Jews do indeed believe, as Korah put it, that the entire people is holy, and that God is among them. Korah’s sin was not in stating this obvious fact, but in utilizing it to argue against the election of Moses’s brother Aaron to the priesthood. To put it another way, Korah’s sin was arguing that a divinely dictated election—the raising of Aaron’s family above others in Israel—was without foundation. The lesson of the Korah story, then, is to beware the charismatic individual who claims that the Word of God regarding chosenness is actually a human invention. And as Korah ignores the fact that Aaron, though elected by God, cared passionately for those who were not priests, Lévy ignores the fact that one can believe that the Jews are God’s chosen, “a nation of kingly priests,” while still caring for the rest of the world, knowing that ultimately through Abraham all the world will be blessed.
The Genius of Judaism is an attempt to redefine Jewish theology absent any serious grappling with some of the elemental texts of Judaism. If Lévy wishes to truly understand what Judaism believes, perhaps he should do what he admits he has not done before writing this book: devote more time to studying Judaism. At the same time, if he wishes to truly understand Judaism, he should immerse himself in Jewish life: Go to synagogue, pray in the language of his ancestors, and perhaps even attempt keeping kosher. After all, Judaism, more than any other faith, is more than a system of doctrines; it is a way of life.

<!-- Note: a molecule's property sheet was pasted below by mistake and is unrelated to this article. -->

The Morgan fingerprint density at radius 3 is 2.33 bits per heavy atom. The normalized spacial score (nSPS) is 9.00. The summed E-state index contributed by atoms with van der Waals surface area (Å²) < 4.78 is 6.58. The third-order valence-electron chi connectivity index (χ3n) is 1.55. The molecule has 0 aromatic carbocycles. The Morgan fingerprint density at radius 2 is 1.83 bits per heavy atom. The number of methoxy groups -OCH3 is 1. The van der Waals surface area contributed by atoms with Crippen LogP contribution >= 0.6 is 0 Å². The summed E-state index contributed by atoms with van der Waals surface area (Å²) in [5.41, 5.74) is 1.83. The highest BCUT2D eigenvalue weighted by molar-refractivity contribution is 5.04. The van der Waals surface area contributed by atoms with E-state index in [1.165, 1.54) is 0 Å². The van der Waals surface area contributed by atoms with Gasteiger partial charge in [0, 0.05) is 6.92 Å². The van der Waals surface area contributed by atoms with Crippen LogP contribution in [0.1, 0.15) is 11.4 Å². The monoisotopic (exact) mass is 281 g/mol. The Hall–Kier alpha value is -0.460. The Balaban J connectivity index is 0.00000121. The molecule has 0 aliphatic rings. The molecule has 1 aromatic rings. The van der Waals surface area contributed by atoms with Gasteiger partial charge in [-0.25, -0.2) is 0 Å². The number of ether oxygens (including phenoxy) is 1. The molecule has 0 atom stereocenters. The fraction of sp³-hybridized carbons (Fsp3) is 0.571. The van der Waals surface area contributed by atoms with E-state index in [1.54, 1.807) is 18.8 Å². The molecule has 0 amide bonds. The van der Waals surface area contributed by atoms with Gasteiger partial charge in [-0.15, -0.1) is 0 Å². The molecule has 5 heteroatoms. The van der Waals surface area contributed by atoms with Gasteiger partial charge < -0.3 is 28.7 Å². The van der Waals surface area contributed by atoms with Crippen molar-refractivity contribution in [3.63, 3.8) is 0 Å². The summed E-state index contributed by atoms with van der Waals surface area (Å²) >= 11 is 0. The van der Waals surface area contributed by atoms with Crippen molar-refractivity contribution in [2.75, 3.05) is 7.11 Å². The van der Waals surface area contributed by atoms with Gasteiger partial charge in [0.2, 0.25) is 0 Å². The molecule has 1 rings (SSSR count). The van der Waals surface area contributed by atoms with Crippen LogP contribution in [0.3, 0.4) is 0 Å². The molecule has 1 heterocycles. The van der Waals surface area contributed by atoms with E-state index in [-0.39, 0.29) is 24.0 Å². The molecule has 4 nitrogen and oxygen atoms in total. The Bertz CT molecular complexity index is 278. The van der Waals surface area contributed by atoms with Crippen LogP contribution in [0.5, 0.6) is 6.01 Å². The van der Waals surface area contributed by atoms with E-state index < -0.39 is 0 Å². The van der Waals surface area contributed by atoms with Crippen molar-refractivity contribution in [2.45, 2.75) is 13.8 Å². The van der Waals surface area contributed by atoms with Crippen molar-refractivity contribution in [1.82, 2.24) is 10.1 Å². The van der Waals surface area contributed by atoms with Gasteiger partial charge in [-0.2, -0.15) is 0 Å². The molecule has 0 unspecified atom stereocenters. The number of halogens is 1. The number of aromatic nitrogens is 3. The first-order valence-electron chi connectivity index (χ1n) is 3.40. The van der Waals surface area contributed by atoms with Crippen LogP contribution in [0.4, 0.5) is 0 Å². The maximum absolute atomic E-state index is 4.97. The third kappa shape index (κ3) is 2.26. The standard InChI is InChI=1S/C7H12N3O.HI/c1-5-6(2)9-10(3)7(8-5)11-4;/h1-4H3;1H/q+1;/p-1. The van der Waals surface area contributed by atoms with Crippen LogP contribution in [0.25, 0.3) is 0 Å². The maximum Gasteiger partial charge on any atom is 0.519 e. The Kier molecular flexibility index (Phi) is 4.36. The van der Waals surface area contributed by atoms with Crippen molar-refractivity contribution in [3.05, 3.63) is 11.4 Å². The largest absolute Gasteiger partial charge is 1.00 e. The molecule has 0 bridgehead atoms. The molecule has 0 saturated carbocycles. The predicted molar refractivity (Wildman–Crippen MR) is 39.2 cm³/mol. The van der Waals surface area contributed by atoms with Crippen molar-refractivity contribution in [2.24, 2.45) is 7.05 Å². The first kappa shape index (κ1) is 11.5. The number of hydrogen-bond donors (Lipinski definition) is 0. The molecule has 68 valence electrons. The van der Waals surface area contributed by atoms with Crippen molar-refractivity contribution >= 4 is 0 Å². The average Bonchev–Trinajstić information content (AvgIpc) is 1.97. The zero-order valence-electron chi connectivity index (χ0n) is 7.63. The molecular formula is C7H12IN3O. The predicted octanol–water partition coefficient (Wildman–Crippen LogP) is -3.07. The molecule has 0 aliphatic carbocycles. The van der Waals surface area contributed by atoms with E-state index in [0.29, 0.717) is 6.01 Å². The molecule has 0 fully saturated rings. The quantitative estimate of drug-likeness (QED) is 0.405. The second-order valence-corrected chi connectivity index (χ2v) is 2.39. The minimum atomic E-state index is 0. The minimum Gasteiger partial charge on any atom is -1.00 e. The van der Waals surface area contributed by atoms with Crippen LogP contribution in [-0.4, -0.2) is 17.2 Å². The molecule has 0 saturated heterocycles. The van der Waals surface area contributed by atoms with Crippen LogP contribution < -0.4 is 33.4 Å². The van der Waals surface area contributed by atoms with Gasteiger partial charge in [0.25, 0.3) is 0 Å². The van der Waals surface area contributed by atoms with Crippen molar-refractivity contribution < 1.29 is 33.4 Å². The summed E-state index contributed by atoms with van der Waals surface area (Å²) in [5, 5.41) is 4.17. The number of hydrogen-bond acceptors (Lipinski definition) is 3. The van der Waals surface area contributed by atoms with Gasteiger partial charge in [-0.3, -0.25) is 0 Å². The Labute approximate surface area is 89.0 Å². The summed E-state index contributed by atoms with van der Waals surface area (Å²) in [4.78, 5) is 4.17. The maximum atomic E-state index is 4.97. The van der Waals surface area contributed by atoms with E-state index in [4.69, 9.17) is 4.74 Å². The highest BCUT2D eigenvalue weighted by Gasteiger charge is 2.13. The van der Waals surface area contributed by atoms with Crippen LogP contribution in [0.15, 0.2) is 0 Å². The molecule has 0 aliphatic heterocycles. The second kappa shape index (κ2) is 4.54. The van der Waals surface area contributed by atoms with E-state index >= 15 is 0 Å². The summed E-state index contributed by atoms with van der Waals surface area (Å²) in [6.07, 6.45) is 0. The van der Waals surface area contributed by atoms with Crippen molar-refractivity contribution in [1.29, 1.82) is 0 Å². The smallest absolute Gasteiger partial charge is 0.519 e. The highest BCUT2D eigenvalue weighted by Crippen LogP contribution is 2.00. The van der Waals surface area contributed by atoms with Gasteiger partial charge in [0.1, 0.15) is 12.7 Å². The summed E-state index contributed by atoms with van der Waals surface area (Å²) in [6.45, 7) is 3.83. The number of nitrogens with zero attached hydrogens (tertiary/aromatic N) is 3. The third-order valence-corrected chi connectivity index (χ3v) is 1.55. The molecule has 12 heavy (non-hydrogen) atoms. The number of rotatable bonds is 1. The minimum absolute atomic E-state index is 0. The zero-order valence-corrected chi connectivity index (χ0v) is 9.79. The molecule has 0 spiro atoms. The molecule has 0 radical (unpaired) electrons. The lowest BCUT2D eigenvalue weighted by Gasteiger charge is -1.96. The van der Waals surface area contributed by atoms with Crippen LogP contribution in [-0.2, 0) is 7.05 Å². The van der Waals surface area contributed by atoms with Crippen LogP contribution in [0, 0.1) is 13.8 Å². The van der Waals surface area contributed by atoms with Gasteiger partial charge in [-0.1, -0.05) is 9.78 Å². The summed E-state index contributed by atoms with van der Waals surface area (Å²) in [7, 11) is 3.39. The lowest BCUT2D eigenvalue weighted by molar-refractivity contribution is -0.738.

Judaism must be understood from within. It is in obeying its rules that one comes to understand the complex dialectic of ideas at the heart of the Jewish faith: that often action and habits form character and thought, rather than the reverse; that through ritual and commandments, the more prosaic parts of life take on a radiant sanctity; and that it is possible to be both apart from, and a part of, humanity, to stand in the synagogue blessing the God who chose us from the nations, while still caring about the rest of the world. Therein lies the wonder of Judaism; indeed, it may even be said that therein lies the essence of its genius.